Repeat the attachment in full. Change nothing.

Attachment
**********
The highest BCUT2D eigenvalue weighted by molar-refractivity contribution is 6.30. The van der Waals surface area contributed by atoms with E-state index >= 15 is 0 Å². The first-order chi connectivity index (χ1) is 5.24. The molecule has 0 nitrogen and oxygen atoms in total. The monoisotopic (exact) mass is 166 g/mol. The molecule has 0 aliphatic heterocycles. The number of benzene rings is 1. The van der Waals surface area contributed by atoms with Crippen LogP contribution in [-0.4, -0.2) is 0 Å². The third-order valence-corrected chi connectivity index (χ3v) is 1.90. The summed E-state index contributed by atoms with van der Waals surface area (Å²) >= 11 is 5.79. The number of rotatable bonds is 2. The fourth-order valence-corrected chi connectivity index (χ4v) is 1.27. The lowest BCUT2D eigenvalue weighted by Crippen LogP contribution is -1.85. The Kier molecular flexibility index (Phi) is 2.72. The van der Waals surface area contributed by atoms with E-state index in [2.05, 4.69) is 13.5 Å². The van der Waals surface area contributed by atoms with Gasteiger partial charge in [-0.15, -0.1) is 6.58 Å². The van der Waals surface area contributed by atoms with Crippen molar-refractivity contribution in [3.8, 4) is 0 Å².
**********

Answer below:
The highest BCUT2D eigenvalue weighted by molar-refractivity contribution is 6.30. The van der Waals surface area contributed by atoms with E-state index >= 15 is 0 Å². The first-order chi connectivity index (χ1) is 5.24. The molecule has 0 nitrogen and oxygen atoms in total. The monoisotopic (exact) mass is 166 g/mol. The molecule has 0 aliphatic heterocycles. The number of benzene rings is 1. The van der Waals surface area contributed by atoms with Crippen LogP contribution in [-0.4, -0.2) is 0 Å². The third-order valence-corrected chi connectivity index (χ3v) is 1.90. The summed E-state index contributed by atoms with van der Waals surface area (Å²) >= 11 is 5.79. The number of rotatable bonds is 2. The fourth-order valence-corrected chi connectivity index (χ4v) is 1.27. The lowest BCUT2D eigenvalue weighted by Crippen LogP contribution is -1.85. The Kier molecular flexibility index (Phi) is 2.72. The van der Waals surface area contributed by atoms with E-state index in [2.05, 4.69) is 13.5 Å². The van der Waals surface area contributed by atoms with Gasteiger partial charge in [-0.15, -0.1) is 6.58 Å². The van der Waals surface area contributed by atoms with Crippen molar-refractivity contribution in [3.8, 4) is 0 Å².